Now the big question, “Where does advertising, the backbone of TV advertising fit into the equation?” Online advertising has many opportunities and advantages than other types of advertisements. Using the online advertisements through online television, providers will be able to market products all around the globe in a short span of time to the large global audience (laluls212, 2010). Many providers of internet-television services exist including conventional television stations that have taken advantage of online advertising. These websites remain free by using video advertising, short commercials and banner advertisements that usually play at the beginning of the show and in between breaks. “Online television presents a huge opportunity for advertisers because the targeting options are so much better than traditional TV. (Arnold, 2011)” However, advertisers are still increasing their ads on traditional television and are most likely not fully utilizing this option due to the fact that the corporate television giants are often slow to make changes; this will result in lost revenue opportunities. Whether or not this battle of trends between Internet TV and traditional television is hurting the industry or helping by pushing it to be better is up in the air.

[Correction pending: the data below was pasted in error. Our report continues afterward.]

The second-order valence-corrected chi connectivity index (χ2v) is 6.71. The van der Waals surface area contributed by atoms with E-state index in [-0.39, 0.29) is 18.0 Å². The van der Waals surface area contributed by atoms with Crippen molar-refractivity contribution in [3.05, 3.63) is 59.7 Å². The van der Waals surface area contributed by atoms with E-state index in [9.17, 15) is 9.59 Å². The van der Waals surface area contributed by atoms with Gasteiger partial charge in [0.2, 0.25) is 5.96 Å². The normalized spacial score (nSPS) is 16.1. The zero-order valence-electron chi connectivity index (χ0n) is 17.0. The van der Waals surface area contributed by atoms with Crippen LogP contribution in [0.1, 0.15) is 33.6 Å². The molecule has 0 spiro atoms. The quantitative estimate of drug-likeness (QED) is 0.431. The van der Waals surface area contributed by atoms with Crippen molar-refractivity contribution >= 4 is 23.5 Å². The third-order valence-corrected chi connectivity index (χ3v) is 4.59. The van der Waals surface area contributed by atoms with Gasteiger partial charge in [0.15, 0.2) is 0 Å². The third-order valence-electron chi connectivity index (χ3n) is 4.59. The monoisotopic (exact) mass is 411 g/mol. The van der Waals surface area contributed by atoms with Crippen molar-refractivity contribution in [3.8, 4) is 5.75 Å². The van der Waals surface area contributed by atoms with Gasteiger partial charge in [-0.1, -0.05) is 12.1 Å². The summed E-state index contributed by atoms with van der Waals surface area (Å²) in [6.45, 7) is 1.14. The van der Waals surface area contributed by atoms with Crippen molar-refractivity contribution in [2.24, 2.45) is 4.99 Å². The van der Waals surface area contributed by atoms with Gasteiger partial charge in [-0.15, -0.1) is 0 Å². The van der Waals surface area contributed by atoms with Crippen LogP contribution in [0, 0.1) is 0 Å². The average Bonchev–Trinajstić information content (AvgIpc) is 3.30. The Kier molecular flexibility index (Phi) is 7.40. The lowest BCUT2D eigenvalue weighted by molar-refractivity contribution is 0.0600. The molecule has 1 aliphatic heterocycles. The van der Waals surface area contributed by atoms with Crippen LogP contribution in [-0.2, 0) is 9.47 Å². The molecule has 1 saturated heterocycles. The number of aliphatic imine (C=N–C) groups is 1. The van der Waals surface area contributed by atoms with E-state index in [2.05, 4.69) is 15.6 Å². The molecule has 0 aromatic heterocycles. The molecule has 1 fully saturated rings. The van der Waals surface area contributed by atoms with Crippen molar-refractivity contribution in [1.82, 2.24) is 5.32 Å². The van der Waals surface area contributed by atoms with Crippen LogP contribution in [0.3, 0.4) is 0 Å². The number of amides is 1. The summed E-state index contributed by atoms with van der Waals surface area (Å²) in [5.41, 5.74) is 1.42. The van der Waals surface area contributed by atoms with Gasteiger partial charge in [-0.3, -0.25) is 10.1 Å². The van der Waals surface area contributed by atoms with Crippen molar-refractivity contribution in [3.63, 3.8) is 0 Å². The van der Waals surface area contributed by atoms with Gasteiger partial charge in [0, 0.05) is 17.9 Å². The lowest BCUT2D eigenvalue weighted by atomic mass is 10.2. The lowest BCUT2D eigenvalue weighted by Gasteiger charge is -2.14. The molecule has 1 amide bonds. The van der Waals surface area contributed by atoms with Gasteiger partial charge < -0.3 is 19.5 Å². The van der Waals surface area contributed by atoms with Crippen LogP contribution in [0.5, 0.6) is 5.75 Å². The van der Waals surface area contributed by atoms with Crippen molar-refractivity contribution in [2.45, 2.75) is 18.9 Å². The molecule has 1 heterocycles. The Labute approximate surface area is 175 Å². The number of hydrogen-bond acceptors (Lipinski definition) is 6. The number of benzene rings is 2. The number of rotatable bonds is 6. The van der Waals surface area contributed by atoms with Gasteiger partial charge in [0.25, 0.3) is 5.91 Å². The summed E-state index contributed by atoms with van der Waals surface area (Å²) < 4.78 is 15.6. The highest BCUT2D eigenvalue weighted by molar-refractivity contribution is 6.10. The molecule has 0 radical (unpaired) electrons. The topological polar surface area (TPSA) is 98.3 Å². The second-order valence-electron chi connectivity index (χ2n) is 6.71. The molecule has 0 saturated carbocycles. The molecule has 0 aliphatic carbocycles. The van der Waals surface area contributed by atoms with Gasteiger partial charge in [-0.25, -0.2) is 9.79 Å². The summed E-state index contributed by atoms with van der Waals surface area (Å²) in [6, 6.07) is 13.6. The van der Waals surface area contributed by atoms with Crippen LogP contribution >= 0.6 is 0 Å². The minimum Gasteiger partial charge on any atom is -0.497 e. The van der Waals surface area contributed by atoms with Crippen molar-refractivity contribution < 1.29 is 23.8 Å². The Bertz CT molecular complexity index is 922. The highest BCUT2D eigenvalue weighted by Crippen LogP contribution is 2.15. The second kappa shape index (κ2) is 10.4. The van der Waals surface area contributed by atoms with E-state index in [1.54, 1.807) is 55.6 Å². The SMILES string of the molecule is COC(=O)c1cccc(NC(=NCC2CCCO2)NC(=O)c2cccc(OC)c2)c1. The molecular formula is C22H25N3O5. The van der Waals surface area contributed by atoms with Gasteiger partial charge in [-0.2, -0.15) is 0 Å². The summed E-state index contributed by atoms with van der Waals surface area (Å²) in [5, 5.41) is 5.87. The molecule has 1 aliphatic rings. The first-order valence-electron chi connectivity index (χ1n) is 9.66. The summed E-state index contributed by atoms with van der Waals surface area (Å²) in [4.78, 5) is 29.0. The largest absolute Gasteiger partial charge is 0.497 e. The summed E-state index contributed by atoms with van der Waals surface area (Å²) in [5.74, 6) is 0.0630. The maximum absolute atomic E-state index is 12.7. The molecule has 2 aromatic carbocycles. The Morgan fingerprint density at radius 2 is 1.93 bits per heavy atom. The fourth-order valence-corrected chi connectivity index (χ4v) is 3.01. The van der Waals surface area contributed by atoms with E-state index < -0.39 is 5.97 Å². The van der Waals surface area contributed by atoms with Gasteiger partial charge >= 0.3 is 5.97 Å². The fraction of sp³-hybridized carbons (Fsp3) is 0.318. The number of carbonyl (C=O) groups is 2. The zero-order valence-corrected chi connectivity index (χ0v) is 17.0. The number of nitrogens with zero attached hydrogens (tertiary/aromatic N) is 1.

Whichever way the situation with online television and on-the-go devices is looked at, the simple fact is that new, innovative types of media that give us the ability to consume wherever and whenever we please is extremely desirable. At the moment, traditional TV is still a viable source of entertainment due to its stability and enduring nature, however, as the trend continues to gain popularity, it is likely that this will change. The integration of this technology could be viewed as either a threat to the industry, resulting in the obsolescence of traditional television and advertising, or as a potential advantage and a chance to diversify the industry and create new money making opportunities. Regardless of the result, we as viewers will be intently watching.

  1. Arnold, J. (2011, January 14). 10 trends for online marketers in 2011. Retrieved from

2.   Fleming , R. (2010, April 16). New report shows people dropping cable tv for web broadcasts. Retrieved from

3.    laluls212. (2010, June 23). Online advertising using web banners [Web log message]. Retrieved from

4.    Rick, C. (2010, April). Online video viewing trends [Web log message]. Retrieved from

5.    Taub, E.A. (2010, February 14). Local tv for devices on the move. Retrieved from

6.    Waite, J. (2010, March 1). Television in 2010: viewing trends and the impact of the internet [Web log message]. Retrieved from